More generally speaking, you can hold all the skepticism you want over people’s past actions, but the sort of antifa witch-hunt idiocy I see amongst underground music takes an absolute form. For example, this blog has lumped in Sol Invictus in the “problematic” column, even though Tony Wakeford admits the idiocy of his involvement in the BNF three decades ago – yet he’ll never be moved into the “acceptable” column. But frankly, I doubt he cares, nor do the majority of people who support the broader neofolk scene.

      I also note that some of my questions remain unanswered by both you and the blog – is it acceptable for you to listen to the Wardruna albums featuring Gaahl, and should this post be taken down if he and Selvik collaborate again?

      Liked by 1 person

  4. Long ago, i decided i would not participate in the divide and conquer strategy that it constantly thrust upon us. I love this music. Music has always been a place where what you look like does not matter, only your humanity.


  5. M.W. Yes actually, you betrayed irritation and anger. I apologize for prodding you, however. It’s honestly fine.

    My statement about false equivalency was in reference to your remark about “adoption” of bands. I was merely observing that Wardruna was not being “adopted” for anything, only being analyzed, and this is quite different from far right m.o. Given Wardruna’s remarks about resisting far right appropriation of Futhark, I don’t even think “adoption” is even an applicable concept. Vindicating these symbols and their spiritual function is important. That is all Wardruna is doing, and is really what the article expresses. I mean, they do it very explicitly and perhaps even a bit heavy-handedly with their rune poem songs, but that is not necessarily a bad thing. The usage of Futhark by both far right and hate groups as well as in vacuous consume culture is a grave disrespect to them.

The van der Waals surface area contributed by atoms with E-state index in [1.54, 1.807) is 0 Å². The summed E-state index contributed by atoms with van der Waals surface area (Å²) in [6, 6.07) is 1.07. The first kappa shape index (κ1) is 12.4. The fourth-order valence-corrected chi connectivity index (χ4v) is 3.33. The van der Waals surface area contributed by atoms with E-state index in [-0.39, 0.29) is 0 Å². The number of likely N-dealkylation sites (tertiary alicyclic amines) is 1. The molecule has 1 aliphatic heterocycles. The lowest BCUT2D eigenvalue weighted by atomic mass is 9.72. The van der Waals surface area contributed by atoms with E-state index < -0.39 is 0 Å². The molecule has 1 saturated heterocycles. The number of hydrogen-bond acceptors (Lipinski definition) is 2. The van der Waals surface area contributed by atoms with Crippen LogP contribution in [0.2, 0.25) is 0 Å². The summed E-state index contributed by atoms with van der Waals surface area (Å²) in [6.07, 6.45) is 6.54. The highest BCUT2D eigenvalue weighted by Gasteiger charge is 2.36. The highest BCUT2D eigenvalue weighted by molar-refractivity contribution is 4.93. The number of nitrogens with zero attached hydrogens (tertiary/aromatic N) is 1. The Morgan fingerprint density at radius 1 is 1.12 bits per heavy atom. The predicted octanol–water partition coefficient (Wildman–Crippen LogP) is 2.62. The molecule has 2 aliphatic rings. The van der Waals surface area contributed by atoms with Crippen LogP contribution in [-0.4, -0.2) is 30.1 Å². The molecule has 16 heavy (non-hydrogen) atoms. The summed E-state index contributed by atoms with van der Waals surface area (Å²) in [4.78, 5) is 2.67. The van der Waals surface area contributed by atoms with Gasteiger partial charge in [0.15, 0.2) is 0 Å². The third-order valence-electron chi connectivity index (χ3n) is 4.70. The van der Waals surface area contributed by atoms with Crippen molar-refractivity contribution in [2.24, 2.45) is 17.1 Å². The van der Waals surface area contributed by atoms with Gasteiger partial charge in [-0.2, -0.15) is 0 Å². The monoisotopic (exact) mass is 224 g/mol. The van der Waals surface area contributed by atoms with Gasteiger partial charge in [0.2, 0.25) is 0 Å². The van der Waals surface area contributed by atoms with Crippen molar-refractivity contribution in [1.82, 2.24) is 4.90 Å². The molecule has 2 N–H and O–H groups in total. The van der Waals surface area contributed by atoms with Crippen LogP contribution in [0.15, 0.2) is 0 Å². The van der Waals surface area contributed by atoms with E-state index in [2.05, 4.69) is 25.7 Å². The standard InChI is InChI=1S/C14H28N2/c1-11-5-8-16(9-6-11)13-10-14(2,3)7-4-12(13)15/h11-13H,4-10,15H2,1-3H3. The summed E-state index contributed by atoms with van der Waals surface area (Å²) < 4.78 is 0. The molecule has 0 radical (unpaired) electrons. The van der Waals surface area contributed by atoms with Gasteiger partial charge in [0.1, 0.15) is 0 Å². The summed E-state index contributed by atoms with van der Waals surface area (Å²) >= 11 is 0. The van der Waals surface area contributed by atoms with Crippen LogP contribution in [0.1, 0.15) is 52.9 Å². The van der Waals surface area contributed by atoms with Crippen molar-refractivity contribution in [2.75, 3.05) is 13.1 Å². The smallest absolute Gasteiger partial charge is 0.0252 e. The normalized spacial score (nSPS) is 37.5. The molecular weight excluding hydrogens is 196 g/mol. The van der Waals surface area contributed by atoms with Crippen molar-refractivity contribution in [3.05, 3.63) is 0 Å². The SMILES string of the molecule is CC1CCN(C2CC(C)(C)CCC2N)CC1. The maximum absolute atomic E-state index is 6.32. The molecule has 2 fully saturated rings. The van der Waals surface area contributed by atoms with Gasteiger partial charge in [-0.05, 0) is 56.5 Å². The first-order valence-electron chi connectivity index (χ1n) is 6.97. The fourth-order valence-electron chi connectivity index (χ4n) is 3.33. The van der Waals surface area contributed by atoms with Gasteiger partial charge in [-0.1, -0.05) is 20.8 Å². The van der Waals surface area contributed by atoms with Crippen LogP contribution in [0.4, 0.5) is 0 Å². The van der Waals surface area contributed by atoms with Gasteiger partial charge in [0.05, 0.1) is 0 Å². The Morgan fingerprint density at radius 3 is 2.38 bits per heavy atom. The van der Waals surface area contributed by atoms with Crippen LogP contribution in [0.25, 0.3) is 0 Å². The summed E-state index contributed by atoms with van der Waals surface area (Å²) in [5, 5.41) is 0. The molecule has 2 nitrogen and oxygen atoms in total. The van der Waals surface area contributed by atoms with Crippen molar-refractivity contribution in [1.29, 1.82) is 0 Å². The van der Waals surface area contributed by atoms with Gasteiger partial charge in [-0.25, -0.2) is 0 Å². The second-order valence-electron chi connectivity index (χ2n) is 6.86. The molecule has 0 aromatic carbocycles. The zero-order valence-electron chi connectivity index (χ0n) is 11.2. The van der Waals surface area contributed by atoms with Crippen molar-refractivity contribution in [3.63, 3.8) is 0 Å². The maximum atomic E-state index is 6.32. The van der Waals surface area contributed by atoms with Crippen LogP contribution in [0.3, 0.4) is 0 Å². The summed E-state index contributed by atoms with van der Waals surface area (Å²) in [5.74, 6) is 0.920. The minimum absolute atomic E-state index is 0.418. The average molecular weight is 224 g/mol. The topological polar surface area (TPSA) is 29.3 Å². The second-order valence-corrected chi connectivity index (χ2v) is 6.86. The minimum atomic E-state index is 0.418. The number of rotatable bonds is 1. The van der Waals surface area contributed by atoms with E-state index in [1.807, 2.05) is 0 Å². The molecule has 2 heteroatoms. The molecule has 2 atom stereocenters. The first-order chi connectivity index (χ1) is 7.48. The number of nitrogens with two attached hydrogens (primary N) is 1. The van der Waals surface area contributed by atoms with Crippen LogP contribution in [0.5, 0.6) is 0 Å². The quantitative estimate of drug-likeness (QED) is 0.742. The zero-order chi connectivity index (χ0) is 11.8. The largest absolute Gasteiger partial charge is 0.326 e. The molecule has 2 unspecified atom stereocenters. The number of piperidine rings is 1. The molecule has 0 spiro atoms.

Concerning Gaahl, I was merely stating that everyone, including the article’s author has their own levels of trust, and that is their business. I have a friend who was in skinhead gangs in his youth. He turned his back on hatred, recognized that he was preyed upon as a victim and became a deeply spiritual individual. But he is indeed marked for life by it. Being marked in such a way is a permanent obligation to analyze and know what one’s actions were and to understand why they were wrong. It is virtuous to be able to admit that, especially publicly, but just doing that doesn’t mean that you are entitled to anyone’s trust. It certainly might be the case that a white supremacist has come to renounce their former behavior and views sincerely, but that doesn’t mean they are entitled to the trust of those who were their former victims or potential victims. The person who has truly renounced their ways recognizes that they are never entitled to trust but may be fortunate and honored if they are to ever earn it through their future actions. That signifies a collapse of the ego that drove them to hatred in the first place because they now truly respect the views and trust of their Other.